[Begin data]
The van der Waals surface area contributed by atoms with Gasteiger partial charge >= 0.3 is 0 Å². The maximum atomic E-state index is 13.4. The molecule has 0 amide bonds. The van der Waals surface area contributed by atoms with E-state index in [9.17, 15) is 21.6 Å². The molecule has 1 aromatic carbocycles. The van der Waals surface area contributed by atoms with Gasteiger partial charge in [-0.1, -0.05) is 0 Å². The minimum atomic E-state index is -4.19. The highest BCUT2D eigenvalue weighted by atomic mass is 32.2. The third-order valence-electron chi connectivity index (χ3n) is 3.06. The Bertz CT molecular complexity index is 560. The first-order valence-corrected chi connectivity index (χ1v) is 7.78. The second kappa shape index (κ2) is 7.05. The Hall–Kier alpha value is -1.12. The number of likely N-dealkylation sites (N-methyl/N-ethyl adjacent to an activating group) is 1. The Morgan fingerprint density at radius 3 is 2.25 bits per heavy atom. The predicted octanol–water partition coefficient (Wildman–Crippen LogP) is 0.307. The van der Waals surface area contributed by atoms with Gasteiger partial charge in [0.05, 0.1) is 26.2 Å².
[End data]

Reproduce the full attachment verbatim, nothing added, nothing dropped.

The van der Waals surface area contributed by atoms with Gasteiger partial charge >= 0.3 is 0 Å². The maximum atomic E-state index is 13.4. The molecule has 0 amide bonds. The van der Waals surface area contributed by atoms with E-state index in [9.17, 15) is 21.6 Å². The molecule has 1 aromatic carbocycles. The van der Waals surface area contributed by atoms with Gasteiger partial charge in [-0.1, -0.05) is 0 Å². The minimum atomic E-state index is -4.19. The highest BCUT2D eigenvalue weighted by atomic mass is 32.2. The third-order valence-electron chi connectivity index (χ3n) is 3.06. The Bertz CT molecular complexity index is 560. The first-order valence-corrected chi connectivity index (χ1v) is 7.78. The second kappa shape index (κ2) is 7.05. The Hall–Kier alpha value is -1.12. The number of likely N-dealkylation sites (N-methyl/N-ethyl adjacent to an activating group) is 1. The Morgan fingerprint density at radius 3 is 2.25 bits per heavy atom. The predicted octanol–water partition coefficient (Wildman–Crippen LogP) is 0.307. The van der Waals surface area contributed by atoms with Gasteiger partial charge in [0.05, 0.1) is 26.2 Å².